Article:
I am entering my tenth year of teaching next week. I spent six years at a grade 4-8 school, teaching in the intermediate division (grades 7 and 8). This coming year, I had expected to be teaching grade 4/5. I've taught grade 4/5 twice (well, really only once and a bit because of being on medical leave three years ago), but taught 5/6 last year. Because of student enrolment, some of our classes had to be changed and I will now be moving to a grade 3/4 class.
I teach at an alternative school and one of our core tenets is multi-aged learning, so we purposefully plan for combined grade classes. There are so many advantages to teaching two grades in the same room. All students have built-in leadership opportunities and can model appropriate behaviour within the classroom; having a carry-over of students from year to year allows for consistency in routines; learning with people of different ages helps students understand that we aren't all on the same developmental schedule and people learn in different ways on different days.
As the first week of school approaches, I am planning ways to share routines and expectations with my new students. I read a post by Matt Gomez, a kindergarten teacher in Dallas, Texas, about his only class rule: "Be Brave". The idea of bravery ties beautifully to my own philosophies and the "recipe for success" my students and I worked from last year, "ADD EGGS" (accountability, dynamism, drive, engagement, gratitude, generousity and support) as well as some new ideas I have for this year about storytelling, experimenting and thinking big. I look forward to sharing the expectation of "Be Brave" with my new team next week. I am excited to learn what they think bravery is and then to reflect back on that later in the year and see how our ideas have changed and developed.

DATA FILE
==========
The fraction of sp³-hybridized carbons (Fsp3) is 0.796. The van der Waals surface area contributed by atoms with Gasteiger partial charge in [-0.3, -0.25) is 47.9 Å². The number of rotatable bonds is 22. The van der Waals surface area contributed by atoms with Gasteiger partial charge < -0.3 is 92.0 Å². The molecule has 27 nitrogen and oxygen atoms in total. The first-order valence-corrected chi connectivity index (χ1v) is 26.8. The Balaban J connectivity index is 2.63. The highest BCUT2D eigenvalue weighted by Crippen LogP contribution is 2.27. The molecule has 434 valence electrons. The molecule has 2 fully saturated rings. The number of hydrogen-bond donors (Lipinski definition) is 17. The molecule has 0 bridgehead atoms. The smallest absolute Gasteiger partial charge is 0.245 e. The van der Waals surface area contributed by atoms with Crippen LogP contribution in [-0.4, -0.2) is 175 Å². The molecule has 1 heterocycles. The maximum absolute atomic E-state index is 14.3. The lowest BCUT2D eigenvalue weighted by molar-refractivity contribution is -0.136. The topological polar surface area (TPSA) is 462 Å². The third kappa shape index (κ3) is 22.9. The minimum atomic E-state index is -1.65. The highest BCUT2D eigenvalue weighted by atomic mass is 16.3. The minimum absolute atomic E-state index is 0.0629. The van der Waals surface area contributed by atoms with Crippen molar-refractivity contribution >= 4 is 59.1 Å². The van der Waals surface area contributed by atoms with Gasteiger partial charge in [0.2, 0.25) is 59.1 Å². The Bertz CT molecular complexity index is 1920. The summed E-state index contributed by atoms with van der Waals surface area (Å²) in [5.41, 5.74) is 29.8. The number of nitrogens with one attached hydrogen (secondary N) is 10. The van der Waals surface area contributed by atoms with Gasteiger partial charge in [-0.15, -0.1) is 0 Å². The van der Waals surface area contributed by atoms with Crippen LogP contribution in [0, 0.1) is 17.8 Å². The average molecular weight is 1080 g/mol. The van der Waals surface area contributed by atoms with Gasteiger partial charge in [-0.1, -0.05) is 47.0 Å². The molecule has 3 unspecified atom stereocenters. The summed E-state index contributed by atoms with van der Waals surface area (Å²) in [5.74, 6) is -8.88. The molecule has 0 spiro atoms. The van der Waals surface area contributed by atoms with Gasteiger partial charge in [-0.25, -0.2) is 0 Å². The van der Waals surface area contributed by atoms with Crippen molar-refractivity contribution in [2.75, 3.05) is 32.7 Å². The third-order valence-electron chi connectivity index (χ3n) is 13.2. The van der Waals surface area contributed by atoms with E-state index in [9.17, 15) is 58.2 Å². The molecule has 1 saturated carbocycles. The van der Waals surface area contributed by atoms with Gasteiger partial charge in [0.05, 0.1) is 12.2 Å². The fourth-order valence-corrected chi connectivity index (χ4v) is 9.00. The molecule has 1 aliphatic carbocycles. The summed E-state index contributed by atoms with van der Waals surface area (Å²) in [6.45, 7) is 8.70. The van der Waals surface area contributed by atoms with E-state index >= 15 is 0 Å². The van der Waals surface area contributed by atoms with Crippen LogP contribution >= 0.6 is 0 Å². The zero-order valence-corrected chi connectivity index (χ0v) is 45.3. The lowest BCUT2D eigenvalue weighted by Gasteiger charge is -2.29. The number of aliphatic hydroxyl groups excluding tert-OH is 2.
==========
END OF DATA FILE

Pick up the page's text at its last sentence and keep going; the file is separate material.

I try my best to embrace change bravely. When the chance to try something new came up, I reminded myself to "Be Brave" and take the opportunity to teach something entirely new to me. A grade 3/4 class was formed at my school and I'll be the lead learner with this group, starting next week!
In the past, the combined grade classes I've worked with have been within a single division (in Ontario, where I live and work, elementary grades are split into three divisions 1-3 are Primary, 4-6 are Junior and 7-8 are Intermediate). In the nine years I've been teaching, I've supply taught in all grades, but I've only had classrooms of students from grade 4 upwards. My students and I have always been in one division and worked with one set of colleagues in divisional activities. With half of my class in the Primary division and half in the Junior division, I will get a more clear picture of what is going on in the whole school. I'll also have a hard cap on my class numbers, a wonderful advantage and guarantee for a smaller class than I've ever had before! I talk a lot about how small class numbers make all the difference in education and now I'll get to test that out myself!
I know that children coming out of grade 2 into my room next week will be at a very different stage from the amazing Rainbow Eggheads who I said goodbye to last June at the end of their grade 5 and 6 years. I will be entering what I'm sure will feel like a completely different world from what I'm used to, but that will put me on even footing with my new students. We'll all be starting something brand new together. Bravely.